To say that Gigi is Miracle's crazy grandma doesn't even begin to do this lady justice. Normally, her obsession with occult rituals and superstitions about colors and numbers would just make people see her as eccentric—and to be fair, the occult is a thriving enterprise and there are probably a lot of grandmas who whip out the Ouija board at parties to talk to dead relatives. But what makes Gigi different isn't her interest in the occult, but the way she uses it to manipulate and control others.
Check out the fake image she crafts for herself, for starters. It's easy for Miracle (and others) to believe Gigi has powers because she's so careful to portray herself as "flashy and exotic" (4.6). She's so committed to this persona that, until she joins The Other Realms, she doesn't even have any friends. As she explains to Miracle:
"They have to believe I'm different […] That I don't eat or sleep or go to the bathroom like normal people […] Someone like that wouldn't be able to contact the spirit world […] They have to believe, or it won't work." (8.1)
What's really interesting about this statement is that it sounds an awful lot like something Juleen says to Miracle later in the book. "It's all illusions, magic tricks," she tells her. "People see what they want to see and don't see what they don't want to see" (16.79). On some level, Gigi knows that she has no real power—but by projecting the right image and surrounding herself with people who don't know the real her, she creates the illusion of being mysterious and magical.
Perhaps the scariest part of this, though, is how hard Miracle falls for it. Like, it's one thing to trick strangers in the name of making a little money or earning a little prestige, but it's a whole different thing to deliberately trick your family. And that's what Gigi does—she takes her magical manipulation to the next level.
Magic isn't the only way Gigi acts as a master manipulator, though. Her flamboyant, dramatic personality makes it easy for her to take charge of a situation and make it turn out the way she wants it to. For instance, Dane might not have wanted to be a famous writer, but his opinion wasn't worth much to Gigi—she still whisked him off to the beach house against his will.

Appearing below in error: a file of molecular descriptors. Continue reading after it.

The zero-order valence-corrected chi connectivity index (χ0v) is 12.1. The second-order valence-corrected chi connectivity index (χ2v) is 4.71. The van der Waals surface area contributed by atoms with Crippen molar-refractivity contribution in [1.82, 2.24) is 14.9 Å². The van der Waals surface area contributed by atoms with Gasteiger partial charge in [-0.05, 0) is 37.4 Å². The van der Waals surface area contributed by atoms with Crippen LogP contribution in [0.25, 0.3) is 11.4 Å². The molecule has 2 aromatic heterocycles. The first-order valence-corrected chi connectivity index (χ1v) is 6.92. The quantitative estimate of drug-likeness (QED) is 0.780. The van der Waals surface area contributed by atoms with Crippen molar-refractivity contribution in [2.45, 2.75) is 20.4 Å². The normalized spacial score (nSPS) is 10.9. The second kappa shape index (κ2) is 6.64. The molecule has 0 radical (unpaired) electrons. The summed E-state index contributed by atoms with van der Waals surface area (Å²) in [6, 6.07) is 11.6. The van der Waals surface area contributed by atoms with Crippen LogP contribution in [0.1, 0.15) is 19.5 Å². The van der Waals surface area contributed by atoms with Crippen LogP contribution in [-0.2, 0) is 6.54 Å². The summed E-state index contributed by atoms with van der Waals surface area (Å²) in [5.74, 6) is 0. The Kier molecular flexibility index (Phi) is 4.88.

She didn't stop with her son, though, and when Sissy became pregnant, Gigi forced her and Dane to move in with her and "smothered them with her care" (26.58). And then, at the end of the book, she kidnaps Miracle so she can use her as a guinea pig for her healing powers and gain a greater following. This time, though, Gigi's mistaken in her assumption that Miracle still believes in her grandmother's miracles. Needless to say, Gigi doesn't take kindly to Miracle's skepticism, going so far as to ditch her without any money to make her own way home. Burn.
As long as we're talking about Gigi's dark side—and this woman is basically Darth Vader with incense and fake eyelashes—let's make up some conspiracy theories about what really happened to Dane. The text is silent on where Dane went, though Miracle's theory that he snapped and had to get away from Gigi makes a lot of sense.
But think about this: If Gigi's powers aren't real, then she had to have known that Dane was gone, or else the Ouija board wouldn't have spelled out the words. Miracle tells us that Gigi was "suspected of foul play" (2.30) after Dane's disappearance, and she's awfully quick to skip town after the controversy gets stirred up.
Is it possible that Gigi had something to do with Dane's disappearance? We'll never know for sure, but her absence of actual powers definitely calls her innocence into question. Either way, we can all agree that Gigi's not going to win any Grandma of the Year awards any time soon.